Consumer watchdog Which? has urged the government to negotiate provisions for inclusive roaming in any future relationship with the EU and in any other trade agreements it strikes post-Brexit.
All roaming fees were abolished across the EU in June 2017 following several years of price cuts, as per European law, and these regulations will remain in place until the expiration of the UK’s transition agreement with the EU at the end of this year.
Should the two parties not strike a deal, or if roaming is not included in any agreement, then European and UK operators would be under no obligation to offer tariff-free use when subscribers use their phone abroad.
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In theory, this means operators will no longer be required to offer roaming services at a regulated rate and this could be passed onto customers. There is nothing to stop operators agreeing wholesale agreements with counterparts in other countries, however.
Most UK operators have said there will be no immediate changes to their roaming propositions regardless of the outcome of Brexit negotiations, but Which? says there should be a formal arrangement in place.
The organisation is concerned that there is no mechanism to prevent operators from changing their position, imposing additional inconvenience and costs onto customers. It notes that roaming charges in non-EU countries can be significant if there is no bundle or add-on in place.
The main protection against bill chock is a £45 cap, after which customers have to ‘opt-in’ to incur further charges – potentially exposing themselves to huge costs. This is especially true if consumers forget to turn roaming off before they depart.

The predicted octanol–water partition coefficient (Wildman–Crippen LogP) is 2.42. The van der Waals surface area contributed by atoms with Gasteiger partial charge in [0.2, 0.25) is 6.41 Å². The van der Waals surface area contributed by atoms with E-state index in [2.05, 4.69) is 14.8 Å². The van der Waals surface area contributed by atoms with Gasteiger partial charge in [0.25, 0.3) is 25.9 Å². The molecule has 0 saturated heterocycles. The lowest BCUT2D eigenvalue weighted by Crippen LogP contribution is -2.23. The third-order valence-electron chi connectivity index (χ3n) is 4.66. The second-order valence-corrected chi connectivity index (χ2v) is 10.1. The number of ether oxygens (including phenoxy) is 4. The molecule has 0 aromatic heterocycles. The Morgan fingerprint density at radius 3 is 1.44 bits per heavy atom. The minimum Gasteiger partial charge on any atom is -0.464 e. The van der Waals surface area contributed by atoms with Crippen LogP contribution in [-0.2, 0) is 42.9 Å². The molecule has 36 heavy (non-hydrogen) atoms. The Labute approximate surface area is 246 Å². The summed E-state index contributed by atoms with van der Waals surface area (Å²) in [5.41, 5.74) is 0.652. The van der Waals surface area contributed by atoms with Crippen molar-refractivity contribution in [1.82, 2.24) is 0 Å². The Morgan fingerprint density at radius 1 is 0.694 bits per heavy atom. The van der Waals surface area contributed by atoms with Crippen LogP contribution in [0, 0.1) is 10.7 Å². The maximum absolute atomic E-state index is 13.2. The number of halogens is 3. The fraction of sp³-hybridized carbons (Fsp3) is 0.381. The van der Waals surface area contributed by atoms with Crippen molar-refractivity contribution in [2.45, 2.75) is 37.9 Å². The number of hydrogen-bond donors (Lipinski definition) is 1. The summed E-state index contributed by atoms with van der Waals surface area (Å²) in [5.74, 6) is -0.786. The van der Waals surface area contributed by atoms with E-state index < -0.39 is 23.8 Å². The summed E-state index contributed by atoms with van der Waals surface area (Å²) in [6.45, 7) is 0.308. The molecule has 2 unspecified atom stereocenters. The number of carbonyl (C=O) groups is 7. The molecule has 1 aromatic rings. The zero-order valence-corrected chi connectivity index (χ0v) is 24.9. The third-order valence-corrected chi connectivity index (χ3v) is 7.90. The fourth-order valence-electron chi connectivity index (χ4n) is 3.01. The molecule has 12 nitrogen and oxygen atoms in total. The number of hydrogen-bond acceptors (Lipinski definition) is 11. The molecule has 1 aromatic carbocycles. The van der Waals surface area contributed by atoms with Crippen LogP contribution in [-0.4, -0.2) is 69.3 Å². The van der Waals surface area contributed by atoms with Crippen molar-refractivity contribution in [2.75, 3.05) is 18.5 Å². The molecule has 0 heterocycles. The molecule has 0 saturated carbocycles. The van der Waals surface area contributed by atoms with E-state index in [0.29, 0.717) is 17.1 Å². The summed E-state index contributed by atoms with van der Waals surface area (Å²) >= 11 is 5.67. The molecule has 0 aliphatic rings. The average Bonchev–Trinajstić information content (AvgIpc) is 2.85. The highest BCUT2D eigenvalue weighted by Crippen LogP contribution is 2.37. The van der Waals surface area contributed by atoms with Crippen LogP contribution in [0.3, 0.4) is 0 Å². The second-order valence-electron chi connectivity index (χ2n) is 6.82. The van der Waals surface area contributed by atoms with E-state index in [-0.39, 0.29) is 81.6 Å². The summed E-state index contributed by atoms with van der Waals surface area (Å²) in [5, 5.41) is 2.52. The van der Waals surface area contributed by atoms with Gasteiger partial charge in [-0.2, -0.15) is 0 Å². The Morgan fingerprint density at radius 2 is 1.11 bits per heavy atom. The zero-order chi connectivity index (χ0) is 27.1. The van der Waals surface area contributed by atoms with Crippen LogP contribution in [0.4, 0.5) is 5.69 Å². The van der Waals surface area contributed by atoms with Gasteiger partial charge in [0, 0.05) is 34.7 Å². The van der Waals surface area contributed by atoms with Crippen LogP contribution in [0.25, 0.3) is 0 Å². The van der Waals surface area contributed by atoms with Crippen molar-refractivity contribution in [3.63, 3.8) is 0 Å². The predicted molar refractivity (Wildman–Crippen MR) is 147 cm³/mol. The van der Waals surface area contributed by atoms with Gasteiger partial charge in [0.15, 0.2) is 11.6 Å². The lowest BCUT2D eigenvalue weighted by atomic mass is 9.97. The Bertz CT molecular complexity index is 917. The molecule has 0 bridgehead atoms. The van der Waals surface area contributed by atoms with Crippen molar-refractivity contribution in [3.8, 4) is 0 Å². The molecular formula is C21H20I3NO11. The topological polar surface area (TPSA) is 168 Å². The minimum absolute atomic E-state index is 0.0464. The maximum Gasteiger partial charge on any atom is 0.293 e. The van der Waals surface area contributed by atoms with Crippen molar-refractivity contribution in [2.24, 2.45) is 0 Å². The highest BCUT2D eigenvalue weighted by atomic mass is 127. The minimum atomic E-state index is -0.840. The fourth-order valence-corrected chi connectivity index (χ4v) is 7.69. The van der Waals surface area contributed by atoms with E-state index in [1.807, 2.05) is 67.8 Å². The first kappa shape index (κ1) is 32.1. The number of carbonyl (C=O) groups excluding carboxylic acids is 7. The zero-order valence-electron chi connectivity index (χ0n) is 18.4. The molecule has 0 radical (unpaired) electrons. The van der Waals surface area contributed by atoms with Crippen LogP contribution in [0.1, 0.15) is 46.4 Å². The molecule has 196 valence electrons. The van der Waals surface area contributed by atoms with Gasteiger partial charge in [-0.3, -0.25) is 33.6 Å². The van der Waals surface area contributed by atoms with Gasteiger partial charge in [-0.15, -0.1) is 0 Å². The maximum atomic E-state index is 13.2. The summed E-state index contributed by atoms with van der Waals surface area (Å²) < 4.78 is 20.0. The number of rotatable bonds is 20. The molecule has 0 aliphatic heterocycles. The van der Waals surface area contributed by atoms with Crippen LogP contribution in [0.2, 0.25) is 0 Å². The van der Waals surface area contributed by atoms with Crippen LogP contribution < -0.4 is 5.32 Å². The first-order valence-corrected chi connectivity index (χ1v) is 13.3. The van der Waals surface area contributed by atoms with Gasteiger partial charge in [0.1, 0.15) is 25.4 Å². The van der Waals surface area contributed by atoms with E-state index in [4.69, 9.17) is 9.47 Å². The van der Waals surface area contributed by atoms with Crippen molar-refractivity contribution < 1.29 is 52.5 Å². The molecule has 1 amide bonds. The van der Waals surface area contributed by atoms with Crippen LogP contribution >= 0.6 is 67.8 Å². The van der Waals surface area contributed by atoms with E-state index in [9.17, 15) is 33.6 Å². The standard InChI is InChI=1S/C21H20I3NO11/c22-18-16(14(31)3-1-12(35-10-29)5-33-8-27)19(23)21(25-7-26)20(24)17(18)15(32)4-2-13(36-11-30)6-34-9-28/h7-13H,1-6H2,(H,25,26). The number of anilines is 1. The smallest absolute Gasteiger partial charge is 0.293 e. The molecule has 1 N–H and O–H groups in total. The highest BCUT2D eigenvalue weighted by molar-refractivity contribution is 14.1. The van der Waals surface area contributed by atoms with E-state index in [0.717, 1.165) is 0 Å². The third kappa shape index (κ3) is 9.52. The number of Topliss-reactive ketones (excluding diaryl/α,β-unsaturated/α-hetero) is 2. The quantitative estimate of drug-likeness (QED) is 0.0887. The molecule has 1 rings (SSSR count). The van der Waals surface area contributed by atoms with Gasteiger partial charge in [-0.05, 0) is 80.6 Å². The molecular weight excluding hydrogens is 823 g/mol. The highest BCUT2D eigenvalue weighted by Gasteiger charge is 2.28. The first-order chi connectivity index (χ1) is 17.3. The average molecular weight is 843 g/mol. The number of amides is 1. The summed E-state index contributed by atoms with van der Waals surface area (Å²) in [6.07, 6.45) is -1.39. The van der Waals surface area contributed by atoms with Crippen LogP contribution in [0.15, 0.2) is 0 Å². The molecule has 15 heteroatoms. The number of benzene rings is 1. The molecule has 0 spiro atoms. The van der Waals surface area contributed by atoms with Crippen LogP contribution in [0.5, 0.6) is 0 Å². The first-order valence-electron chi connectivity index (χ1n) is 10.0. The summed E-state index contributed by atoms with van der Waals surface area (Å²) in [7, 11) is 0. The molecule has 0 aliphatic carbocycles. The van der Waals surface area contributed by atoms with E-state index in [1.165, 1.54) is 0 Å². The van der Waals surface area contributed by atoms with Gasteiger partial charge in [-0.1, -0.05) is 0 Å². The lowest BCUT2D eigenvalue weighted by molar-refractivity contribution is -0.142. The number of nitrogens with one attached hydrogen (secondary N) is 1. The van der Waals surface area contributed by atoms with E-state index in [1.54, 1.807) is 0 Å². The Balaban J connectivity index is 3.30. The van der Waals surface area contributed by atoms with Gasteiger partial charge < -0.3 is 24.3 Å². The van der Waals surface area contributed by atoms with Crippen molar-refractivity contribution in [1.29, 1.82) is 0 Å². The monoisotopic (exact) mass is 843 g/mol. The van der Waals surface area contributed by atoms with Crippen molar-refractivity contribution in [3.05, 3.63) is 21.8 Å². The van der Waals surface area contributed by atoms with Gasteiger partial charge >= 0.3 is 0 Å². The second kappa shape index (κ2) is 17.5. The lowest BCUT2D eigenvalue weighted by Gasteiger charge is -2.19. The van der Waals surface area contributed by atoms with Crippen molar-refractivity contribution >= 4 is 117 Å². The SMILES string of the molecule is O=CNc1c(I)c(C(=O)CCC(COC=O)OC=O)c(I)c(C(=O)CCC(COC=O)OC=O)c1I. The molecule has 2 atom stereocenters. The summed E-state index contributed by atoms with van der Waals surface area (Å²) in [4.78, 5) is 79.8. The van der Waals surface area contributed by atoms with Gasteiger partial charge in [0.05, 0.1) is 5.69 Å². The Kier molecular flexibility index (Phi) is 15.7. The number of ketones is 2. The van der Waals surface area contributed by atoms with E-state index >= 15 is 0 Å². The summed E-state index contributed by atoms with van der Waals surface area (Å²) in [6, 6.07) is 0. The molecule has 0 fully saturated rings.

Exacerbating the situation is the fact that the public has only just got used to the idea that they could use their phone abroad without racking up a huge bill. Years of cautious behaviour has been eroded and some consumers might be unaware of the changes.
Which? argues that including provisions for roaming in a trade deal would demonstrate the government’s commitment to consumer protection and would also increase the effectiveness of any arrangement with the EU, USA or anyone else.
“British holidaymakers can face exorbitant charges and see their phone blocked when roaming with some network providers in countries outside of the EU, with simple functions such as uploading a photo potentially costing £30 and streaming a song nearly £20,” said Sue Davies, Which? Head of Consumer Protection.
“As trade talks intensify with priority countries, it is important that the government protects and ideally enhances consumer rights. Which? is calling for provisions to be included in these negotiations to put an end to some mobile operators charging excessively high fees when customers are abroad.”
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